Weight Loss Augments Anti-TNF Therapy in Psoriatic Arthritis

Kate Johnson

June 09, 2012

June 9, 2012 (Berlin, Germany) — Overweight patients with psoriatic arthritis (PsA) who are starting anti–tumor necrosis factor (anti-TNF) treatment have a significantly better chance of greater treatment response and achieving minimal disease activity (MDA) if they lose weight, according to 2 studies reported here at the European League Against Rheumatism (EULAR) Congress 2012.

Although being overweight has been recognized as problematic in PsA, these new findings could provide extra motivation for patients to drop the pounds, said Laura Coates, MD, PhD, a researcher at the University of Leeds in the United Kingdom, who was the moderator of the session in which the research was presented.

"We know obesity and metabolic syndrome cause major problems for patients, but nobody has ever shown that weight loss can make a difference," she told Medscape Medical News.

The studies, both presented by Matteo Nicola Dario Di Minno, MD, from Frederico II University in Naples, Italy, prospectively evaluated the influence of obesity on MDA in patients with PsA starting anti-TNF treatment (n = 135), and then examined the influence of a hypocaloric diet.

In the first study, 135 patients with PsA and a body mass index (BMI) greater than 30 kg/m2 were prospectively compared with 135 patients with PsA of normal weight for 2 years after initiation of anti-TNF therapy.

Patients were a mean of 52 years and were refractory to treatment with traditional disease-modifying anti-rheumatic drugs (DMARDs).

"Trying to persuade people to actually lose the weight is going to be difficult, but at least we have evidence to back us up now," Dr. Di Minno announced at the meeting.

After 1 year, 98 patients (36.3%) had achieved MDA. Among the patients not achieving this goal, a higher proportion were obese than normal weight (64% vs 25.5%; P < .001).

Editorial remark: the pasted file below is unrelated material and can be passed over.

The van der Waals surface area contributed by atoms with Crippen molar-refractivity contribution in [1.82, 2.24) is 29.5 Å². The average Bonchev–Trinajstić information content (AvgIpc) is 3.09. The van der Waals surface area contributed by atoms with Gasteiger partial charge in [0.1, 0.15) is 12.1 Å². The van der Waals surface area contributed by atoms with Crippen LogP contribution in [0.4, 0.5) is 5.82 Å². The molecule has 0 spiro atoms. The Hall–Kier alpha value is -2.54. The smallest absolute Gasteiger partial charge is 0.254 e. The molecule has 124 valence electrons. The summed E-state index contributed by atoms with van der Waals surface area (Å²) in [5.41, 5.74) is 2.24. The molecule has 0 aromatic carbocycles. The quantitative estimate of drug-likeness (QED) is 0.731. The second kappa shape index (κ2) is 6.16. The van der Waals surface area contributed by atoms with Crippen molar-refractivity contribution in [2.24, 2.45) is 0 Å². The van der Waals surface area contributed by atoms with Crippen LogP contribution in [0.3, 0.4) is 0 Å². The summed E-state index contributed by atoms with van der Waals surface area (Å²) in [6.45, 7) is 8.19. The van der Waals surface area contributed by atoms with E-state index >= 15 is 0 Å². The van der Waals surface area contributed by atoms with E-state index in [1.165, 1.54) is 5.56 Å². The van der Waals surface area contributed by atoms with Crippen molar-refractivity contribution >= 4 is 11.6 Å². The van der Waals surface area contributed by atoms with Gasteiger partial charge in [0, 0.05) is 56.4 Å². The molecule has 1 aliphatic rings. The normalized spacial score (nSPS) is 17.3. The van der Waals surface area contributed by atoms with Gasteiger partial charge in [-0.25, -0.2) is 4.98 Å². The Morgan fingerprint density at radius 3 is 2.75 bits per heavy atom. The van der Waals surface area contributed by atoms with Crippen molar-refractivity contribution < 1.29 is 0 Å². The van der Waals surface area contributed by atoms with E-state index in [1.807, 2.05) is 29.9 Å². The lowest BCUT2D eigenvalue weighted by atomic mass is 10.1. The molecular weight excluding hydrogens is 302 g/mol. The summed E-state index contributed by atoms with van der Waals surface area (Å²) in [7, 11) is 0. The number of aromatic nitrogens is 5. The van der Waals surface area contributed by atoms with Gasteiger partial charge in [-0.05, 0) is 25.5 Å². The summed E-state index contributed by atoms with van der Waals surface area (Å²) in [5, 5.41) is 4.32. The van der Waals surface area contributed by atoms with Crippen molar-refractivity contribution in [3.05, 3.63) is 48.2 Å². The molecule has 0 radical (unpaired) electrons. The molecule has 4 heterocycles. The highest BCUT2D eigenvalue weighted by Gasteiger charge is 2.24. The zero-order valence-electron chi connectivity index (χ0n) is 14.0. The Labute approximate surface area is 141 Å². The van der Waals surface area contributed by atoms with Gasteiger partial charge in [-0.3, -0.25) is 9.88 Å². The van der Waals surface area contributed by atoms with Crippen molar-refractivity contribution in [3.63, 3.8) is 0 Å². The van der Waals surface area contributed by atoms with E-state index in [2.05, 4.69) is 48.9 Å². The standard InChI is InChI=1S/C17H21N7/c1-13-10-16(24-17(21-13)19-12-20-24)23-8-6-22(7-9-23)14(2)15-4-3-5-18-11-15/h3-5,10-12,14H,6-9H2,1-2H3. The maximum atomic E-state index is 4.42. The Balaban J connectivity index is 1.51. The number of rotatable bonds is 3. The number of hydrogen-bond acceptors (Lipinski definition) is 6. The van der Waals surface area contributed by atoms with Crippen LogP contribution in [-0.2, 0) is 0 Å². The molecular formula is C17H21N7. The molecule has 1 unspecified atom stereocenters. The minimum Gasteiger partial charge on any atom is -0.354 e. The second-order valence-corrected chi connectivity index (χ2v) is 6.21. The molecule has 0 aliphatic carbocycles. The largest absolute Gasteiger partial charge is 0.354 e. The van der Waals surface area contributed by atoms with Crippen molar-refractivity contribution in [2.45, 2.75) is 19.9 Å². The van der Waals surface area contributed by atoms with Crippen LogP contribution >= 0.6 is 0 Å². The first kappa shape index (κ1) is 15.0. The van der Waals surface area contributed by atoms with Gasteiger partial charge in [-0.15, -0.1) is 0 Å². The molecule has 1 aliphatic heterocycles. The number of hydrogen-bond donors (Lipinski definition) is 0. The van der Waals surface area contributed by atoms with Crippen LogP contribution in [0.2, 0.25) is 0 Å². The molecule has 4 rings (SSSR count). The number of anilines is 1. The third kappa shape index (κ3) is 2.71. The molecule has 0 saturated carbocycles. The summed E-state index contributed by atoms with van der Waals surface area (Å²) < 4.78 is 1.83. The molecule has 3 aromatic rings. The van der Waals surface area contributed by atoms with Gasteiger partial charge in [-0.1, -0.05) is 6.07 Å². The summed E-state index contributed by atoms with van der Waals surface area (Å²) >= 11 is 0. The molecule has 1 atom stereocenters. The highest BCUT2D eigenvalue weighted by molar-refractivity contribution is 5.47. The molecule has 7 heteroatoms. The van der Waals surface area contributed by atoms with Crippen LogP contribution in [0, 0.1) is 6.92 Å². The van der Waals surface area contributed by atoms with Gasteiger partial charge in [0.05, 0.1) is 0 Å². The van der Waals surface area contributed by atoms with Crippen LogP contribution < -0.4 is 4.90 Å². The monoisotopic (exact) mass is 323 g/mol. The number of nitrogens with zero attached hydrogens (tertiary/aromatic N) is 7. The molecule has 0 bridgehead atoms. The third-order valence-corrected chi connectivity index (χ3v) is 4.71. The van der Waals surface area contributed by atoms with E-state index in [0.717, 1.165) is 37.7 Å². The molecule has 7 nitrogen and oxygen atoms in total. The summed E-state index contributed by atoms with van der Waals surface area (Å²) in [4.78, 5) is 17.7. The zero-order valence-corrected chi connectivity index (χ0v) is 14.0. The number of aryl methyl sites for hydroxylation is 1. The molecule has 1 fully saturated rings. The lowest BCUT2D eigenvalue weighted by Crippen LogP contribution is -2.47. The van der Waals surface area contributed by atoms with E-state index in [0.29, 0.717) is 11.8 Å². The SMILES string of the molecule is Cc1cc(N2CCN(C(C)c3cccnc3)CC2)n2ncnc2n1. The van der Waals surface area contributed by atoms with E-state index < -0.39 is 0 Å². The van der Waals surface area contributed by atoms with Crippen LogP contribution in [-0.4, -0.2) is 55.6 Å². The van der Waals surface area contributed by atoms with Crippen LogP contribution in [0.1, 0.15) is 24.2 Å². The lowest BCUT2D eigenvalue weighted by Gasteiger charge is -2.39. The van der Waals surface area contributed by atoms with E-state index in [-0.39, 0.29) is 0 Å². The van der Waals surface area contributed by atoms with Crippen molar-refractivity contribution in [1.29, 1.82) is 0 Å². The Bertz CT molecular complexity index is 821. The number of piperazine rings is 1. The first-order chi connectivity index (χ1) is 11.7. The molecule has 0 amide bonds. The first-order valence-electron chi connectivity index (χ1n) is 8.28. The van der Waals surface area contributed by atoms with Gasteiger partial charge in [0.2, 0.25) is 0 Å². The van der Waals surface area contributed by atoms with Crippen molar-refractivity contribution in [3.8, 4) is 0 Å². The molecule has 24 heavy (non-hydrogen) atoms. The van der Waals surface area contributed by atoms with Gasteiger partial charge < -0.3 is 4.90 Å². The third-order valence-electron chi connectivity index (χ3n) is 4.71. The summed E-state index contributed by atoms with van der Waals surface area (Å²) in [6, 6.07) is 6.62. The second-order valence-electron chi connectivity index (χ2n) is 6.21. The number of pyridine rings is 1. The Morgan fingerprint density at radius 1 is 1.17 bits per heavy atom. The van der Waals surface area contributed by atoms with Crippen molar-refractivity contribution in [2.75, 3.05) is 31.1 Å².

After adjusting for all the other variables, obesity was associated with a higher risk of not achieving MDA (hazard ratio [HR], 4.90; P < .001), and the risk increased with degree of obesity, reported Dr. Di Minno.

Specifically, obese patients with a BMI between 30 and 35 kg/m2 were less likely to achieve MDA compared with obese patients with a BMI below 30 kg/m2 (HR, 5.40 vs 3.98; P < .001).

Among the 98 patients who achieved MDA at 1 year, 82.7% sustained it through to 24 months; however, obesity increased the risk for relapse (HR, 2.04; P = .014).

The second study included a similar cohort of obese patients with PsA (BMI > 30 kg/m2) refractory to traditional DMARDs and about to initiate anti-TNF therapy.

Patients were randomly assigned to either a largely "Mediterranean" hypocaloric diet consisting of 1300 kcal, a 20% caloric restriction (n = 69), or a self-managed, "free" diet (controls) and were encouraged to exercise 5 times per week.

After 6 months of follow-up, the percentage of patients who had achieved MDA was not significantly different between groups (42.9% of the hypocaloric group and 34.9% of the self-managed group).

"Of course, this surprised us," said Dr. Di Minno. "This data confirmed the expected idea that only to prescribe a diet is not enough; it is necessary to have a successful diet," he told Medscape Medical News. "A diet is defined successful when the weight loss is greater than 5% (usually 5% to 10%)," he said, adding that almost 89% of the study group achieved a greater than 5% weight loss compared with only 28% of the free diet group, and none of the latter achieved a 10% weight loss.

Stratifying patients according to weight loss revealed that 42% of patients with a weight loss between 5% and 10% achieved MDA (HR, 2.05), and 59% of patients with a weight loss of more than 10% achieved MDA (HR, 4.79; P = .002), he said.

"It's a simple intervention in one sense, but probably one of the hardest," commented Dr. Coates in an interview with Medscape Medical News. "But at least we have evidence to back us up now. We can say look, there's evidence that [if you lose weight] you will do better, your arthritis will do better, and I think that's a better motivator than just the long-term overall view. To say in 3 months or 6 months your arthritis will be better is a quick and specific benefit that they can see."

Dr. Di Minno and Dr. Coates have disclosed no relevant financial relationships.

European League Against Rheumatism (EULAR) Congress 2012: Abstracts OP0162 and OP0163. Presented June 8, 2012.


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